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Letter to the Editor: Day Camp Fight Has Obscured Little Fresh Achievement

Ordinary people living on or near the pond have done something extraordinary, Robert W. Goldfarb writes.

Something has been lost amid the noisy conflict between Jay Jacobs, who has requested permission to build a day camp on property bordering Little Fresh Pond, and .

Numerous full-page ads paid for by Mr. Jacobs defending his right to build a camp, , lawyers for both sides issuing claims and counterclaims, (chairman of the New York State Democratic Party) asking $45 million from two local residents and voices raised at town zoning board meetings have obscured something far more important. 

Ordinary people living on or near the pond have done something extraordinary: They banded together to save a body of water that was at risk of becoming polluted. 

Politicians and lobbyists unable to agree on how to lead an anxious nation from recession demonstrate how rare it is for people to put aside personal differences to achieve something important to many.  

Some 30 years ago, Big Fresh Pond had become so unsafe for swimming that its town beaches were closed. Residents of nearby Little Fresh Pond, none with any political clout, quickly assembled and agreed to cease using fertilizer and insecticides, to erect barriers between their property and the water, to assure that their septic systems were not leaching waste into the pond. (It was thought that ours could possibly do so and we replaced it with one further from the water.)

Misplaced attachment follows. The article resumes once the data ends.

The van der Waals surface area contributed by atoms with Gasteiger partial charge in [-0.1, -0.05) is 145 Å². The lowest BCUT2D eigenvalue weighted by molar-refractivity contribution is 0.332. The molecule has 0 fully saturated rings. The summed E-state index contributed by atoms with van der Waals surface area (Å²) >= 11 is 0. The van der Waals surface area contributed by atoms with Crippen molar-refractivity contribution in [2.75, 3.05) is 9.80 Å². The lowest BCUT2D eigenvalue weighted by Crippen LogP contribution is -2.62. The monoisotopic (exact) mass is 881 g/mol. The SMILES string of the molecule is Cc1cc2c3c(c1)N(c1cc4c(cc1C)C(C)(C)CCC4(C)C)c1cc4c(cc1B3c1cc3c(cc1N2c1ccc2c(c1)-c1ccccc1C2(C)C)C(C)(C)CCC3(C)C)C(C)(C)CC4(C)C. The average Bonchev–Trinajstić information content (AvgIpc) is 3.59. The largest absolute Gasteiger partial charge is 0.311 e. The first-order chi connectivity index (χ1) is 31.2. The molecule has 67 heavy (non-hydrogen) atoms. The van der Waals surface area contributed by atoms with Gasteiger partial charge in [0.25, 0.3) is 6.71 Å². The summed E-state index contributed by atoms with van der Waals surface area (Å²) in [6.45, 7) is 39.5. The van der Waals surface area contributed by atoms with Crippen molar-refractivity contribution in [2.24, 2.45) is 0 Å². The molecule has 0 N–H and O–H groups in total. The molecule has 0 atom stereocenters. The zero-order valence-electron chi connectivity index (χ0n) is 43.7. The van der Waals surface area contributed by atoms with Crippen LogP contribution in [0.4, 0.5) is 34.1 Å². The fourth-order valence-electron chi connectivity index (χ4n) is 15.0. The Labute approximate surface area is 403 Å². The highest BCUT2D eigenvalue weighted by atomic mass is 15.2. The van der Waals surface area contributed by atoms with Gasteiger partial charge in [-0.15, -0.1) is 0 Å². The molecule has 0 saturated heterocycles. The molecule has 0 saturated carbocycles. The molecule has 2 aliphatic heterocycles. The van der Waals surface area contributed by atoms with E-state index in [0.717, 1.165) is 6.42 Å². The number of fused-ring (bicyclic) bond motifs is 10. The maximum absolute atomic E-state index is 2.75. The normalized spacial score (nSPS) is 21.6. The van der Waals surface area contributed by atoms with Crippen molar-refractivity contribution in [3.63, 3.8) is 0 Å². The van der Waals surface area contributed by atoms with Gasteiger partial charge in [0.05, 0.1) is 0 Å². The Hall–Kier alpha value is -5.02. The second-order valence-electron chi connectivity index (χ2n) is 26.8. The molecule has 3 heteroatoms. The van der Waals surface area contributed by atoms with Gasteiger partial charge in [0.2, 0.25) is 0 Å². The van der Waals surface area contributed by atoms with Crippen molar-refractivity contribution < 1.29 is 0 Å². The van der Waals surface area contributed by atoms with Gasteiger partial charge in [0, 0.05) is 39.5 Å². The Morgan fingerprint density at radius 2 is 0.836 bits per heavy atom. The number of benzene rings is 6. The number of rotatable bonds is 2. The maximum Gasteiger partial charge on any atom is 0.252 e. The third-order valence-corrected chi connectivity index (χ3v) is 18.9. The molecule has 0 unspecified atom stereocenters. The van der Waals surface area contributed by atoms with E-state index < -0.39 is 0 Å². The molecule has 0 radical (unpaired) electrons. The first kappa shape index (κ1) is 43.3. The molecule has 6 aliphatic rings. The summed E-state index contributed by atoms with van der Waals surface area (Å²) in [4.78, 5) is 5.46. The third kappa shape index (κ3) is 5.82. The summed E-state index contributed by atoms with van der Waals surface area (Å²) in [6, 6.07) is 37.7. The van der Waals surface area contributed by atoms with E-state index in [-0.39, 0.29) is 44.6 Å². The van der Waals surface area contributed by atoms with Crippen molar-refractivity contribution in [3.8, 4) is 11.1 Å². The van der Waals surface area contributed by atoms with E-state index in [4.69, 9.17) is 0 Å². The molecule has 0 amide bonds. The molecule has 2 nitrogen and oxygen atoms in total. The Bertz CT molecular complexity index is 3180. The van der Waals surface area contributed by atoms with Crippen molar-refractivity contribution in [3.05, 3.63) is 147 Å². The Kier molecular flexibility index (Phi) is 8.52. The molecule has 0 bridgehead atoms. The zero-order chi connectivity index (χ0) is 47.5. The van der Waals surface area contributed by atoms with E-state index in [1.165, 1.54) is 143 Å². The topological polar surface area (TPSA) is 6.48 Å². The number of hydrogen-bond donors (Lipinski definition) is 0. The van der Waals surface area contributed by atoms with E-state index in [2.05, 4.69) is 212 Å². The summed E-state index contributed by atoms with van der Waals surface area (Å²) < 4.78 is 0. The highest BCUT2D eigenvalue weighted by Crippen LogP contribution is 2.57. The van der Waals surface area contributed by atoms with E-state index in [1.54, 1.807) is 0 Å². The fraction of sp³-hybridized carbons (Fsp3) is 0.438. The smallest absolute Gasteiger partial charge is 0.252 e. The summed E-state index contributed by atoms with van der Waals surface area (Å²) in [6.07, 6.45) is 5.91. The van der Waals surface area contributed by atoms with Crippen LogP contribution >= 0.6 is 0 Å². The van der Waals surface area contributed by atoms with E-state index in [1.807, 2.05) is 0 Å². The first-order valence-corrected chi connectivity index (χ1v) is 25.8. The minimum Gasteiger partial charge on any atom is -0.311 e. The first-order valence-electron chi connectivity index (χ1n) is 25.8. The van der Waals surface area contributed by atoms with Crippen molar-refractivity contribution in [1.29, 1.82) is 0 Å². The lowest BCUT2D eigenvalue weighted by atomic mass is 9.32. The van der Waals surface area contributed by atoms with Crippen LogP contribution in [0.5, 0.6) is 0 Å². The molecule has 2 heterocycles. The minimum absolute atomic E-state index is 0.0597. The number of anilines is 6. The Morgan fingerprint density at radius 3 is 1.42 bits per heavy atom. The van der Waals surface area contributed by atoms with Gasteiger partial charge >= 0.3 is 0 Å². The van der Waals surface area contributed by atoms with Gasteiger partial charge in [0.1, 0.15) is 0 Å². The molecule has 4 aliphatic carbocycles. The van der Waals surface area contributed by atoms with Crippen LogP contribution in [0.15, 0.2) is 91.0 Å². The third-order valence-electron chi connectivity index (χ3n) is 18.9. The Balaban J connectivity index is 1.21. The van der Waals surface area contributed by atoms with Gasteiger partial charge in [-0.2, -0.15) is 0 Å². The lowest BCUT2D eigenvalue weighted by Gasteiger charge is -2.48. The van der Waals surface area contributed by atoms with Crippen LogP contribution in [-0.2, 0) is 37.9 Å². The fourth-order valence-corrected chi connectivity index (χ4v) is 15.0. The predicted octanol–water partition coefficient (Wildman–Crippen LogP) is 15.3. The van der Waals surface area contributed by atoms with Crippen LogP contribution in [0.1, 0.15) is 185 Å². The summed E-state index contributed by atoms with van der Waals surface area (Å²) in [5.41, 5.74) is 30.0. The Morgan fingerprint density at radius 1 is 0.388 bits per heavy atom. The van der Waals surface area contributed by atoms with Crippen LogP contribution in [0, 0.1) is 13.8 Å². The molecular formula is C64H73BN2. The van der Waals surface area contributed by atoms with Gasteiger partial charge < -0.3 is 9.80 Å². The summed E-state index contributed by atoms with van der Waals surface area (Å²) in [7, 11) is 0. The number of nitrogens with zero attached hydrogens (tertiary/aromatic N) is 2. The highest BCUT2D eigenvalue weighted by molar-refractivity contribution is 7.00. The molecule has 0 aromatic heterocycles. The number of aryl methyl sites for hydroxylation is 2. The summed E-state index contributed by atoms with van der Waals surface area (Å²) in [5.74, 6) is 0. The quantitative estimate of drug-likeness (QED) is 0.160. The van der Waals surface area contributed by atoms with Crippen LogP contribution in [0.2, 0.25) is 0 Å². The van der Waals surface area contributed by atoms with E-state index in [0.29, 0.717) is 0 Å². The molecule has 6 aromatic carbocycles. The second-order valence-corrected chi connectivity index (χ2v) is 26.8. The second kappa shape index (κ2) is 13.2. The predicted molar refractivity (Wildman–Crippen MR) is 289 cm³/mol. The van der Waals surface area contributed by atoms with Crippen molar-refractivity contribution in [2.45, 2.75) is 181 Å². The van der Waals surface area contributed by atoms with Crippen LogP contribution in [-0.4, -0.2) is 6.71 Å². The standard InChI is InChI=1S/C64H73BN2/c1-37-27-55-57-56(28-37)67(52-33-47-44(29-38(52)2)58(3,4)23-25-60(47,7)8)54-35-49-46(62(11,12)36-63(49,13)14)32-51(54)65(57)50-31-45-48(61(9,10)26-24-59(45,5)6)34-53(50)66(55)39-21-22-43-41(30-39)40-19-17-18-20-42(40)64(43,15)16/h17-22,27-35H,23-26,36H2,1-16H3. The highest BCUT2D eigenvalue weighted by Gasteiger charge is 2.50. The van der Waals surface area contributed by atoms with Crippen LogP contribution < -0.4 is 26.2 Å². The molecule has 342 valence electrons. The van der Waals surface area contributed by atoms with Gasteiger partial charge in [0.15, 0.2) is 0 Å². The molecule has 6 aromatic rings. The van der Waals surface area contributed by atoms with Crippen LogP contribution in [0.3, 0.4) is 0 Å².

Marine scientists at Southampton College and Stony Brook University regularly provide guidance in protecting this remnant of a retreating glacier. Every other week, from late spring to early fall, teams of residents take water samples from varying depths and locations and send them to Albany for testing.

Only after residents of the area did everything in their power to preserve the pond did they successfully request the town to install catch basins to divert road run-off. A body of water, once at risk of becoming polluted, is now of near drinking quality, thanks to ordinary people doing extraordinary things. It is those people who worry that Mr. Jacobs' camp could undo 30 years of effort and turn Little Fresh Pond into another , a stained place where children once swam. 

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